But Clarkson's game is not all flowers and sunshine.

The Bad

For all of the scoring that Clarkson is doing - and he's carrying a substantial load for the Cavaliers - his three-point percentage is in the toilet. Through 31 games, Clarkson is shooting just over 32% on three-pointers, which is below his career mark of 33.6%. It bears mentioning, of course, that 33.6% is also a poor mark.

In his short stint with the Cavaliers at the end of last season, Clarkson took 1.8 wide open three-pointers per game (no defender within six feet) and making 1.0 of them - good for 52.9%. This season, through 32 games, he's taking 1.4 of these shots - the lower number is unquestionably due to not having LeBron James as a focal point for opposing defenses - but Clarkson is only making 32.6% of them. For whatever reason, he can't seem to convert open looks. And while there are countless video clips to show what it looks like when Jordan Clarkson misses an open three-pointer, it would be more instructive to move on.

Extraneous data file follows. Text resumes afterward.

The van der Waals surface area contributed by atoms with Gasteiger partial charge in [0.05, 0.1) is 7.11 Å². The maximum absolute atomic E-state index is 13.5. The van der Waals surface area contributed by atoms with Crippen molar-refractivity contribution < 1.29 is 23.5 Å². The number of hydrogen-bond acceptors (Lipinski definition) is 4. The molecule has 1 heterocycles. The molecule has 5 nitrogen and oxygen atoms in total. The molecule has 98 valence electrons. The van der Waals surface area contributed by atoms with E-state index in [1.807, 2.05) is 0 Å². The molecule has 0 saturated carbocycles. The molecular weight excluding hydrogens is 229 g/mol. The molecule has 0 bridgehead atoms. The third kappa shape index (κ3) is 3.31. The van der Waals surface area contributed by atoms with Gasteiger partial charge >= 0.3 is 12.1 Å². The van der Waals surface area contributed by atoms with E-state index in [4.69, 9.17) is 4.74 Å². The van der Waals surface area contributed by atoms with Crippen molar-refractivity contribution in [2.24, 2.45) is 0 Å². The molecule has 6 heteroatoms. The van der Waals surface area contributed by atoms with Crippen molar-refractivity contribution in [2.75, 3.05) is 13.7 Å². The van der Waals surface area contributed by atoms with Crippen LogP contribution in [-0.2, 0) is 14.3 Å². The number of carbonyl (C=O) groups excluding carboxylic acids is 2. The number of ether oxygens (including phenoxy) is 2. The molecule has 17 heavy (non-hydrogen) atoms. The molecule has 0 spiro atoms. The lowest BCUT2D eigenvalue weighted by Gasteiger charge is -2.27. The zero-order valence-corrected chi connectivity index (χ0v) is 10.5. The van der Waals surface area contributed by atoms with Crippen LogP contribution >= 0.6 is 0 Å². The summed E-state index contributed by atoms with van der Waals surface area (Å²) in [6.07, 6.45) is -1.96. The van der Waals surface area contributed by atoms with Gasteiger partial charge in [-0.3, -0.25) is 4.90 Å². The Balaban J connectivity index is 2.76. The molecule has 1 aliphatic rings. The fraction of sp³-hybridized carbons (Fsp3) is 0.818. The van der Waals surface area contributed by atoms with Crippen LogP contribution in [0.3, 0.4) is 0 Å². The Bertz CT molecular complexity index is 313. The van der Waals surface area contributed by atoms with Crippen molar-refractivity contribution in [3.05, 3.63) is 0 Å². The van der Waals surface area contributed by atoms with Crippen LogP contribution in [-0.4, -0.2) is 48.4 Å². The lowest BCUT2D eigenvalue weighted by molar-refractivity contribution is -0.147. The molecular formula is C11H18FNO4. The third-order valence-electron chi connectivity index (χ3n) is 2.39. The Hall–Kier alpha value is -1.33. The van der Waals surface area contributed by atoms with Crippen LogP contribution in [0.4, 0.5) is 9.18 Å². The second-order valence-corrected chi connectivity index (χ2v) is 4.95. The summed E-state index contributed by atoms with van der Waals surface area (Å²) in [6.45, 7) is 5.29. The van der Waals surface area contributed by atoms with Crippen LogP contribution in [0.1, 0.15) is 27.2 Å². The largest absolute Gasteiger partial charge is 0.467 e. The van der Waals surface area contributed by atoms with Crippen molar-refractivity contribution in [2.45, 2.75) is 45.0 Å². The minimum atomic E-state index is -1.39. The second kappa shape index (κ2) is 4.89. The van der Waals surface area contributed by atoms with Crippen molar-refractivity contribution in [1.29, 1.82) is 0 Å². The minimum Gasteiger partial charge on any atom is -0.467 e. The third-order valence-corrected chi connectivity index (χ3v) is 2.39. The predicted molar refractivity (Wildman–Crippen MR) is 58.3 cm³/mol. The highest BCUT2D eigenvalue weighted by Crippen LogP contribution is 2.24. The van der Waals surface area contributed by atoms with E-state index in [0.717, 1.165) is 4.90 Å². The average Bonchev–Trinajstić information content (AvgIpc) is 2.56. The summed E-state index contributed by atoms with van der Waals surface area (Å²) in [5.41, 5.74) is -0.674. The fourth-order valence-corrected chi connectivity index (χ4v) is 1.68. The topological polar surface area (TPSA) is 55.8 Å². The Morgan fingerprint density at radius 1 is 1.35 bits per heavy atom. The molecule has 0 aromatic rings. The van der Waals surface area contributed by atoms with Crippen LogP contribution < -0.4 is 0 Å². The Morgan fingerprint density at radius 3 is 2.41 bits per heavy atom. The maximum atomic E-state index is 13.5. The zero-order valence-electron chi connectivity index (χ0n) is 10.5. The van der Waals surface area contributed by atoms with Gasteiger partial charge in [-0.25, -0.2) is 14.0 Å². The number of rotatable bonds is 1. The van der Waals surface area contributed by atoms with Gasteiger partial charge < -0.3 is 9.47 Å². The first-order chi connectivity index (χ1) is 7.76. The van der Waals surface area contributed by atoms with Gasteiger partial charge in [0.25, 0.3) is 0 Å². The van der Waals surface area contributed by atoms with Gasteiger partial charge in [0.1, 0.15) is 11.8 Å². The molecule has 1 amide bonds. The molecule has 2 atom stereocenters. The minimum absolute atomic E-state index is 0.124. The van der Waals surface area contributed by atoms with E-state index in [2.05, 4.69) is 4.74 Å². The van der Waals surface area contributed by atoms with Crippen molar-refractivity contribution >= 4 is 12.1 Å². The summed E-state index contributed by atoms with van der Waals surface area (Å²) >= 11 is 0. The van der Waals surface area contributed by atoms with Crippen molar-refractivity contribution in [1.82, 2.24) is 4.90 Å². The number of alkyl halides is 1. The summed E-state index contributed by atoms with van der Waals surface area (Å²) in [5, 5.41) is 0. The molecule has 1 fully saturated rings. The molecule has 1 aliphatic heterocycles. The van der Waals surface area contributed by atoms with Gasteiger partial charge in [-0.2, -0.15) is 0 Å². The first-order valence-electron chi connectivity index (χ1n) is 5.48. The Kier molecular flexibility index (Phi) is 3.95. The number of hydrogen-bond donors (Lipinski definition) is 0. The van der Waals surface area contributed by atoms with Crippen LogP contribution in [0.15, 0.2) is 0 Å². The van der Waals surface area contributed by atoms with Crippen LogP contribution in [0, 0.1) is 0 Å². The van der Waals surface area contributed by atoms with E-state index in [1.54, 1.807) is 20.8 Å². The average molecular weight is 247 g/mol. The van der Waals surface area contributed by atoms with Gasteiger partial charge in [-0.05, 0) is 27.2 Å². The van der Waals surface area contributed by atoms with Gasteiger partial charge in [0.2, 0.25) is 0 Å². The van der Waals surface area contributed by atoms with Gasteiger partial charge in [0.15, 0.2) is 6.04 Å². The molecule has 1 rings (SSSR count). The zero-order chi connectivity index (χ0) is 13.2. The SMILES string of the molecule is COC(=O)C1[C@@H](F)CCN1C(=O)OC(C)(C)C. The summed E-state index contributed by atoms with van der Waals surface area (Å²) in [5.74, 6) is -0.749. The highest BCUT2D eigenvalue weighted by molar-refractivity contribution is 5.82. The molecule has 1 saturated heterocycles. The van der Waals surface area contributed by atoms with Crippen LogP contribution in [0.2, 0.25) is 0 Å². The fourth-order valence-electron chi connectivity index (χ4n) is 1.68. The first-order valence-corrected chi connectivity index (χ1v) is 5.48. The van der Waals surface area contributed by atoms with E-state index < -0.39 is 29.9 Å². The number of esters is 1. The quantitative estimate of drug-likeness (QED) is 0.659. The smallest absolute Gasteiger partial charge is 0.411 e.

Another glaring negative is that the Cavs are getting torched when Jordan Clarkson is on the floor, allowing 118 points per 100 possessions when he is in the game. In fairness, a lot of his teammates are in the 115-118 range, with only Collin Sexton ranking worse at 120 (for perspective, if the season ended today, the Cavs would set an NBA record for worst defensive rating ever). But there's a wrinkle to Clarkson's issue: Despite being an instant-offense guy, the Cavs offensive rating with him on the court is just 106. They're being outscored by 12 points per 100 possessions when Clarkson plays, and if that's true of (arguably) your best offensive weapon, you are in deep trouble.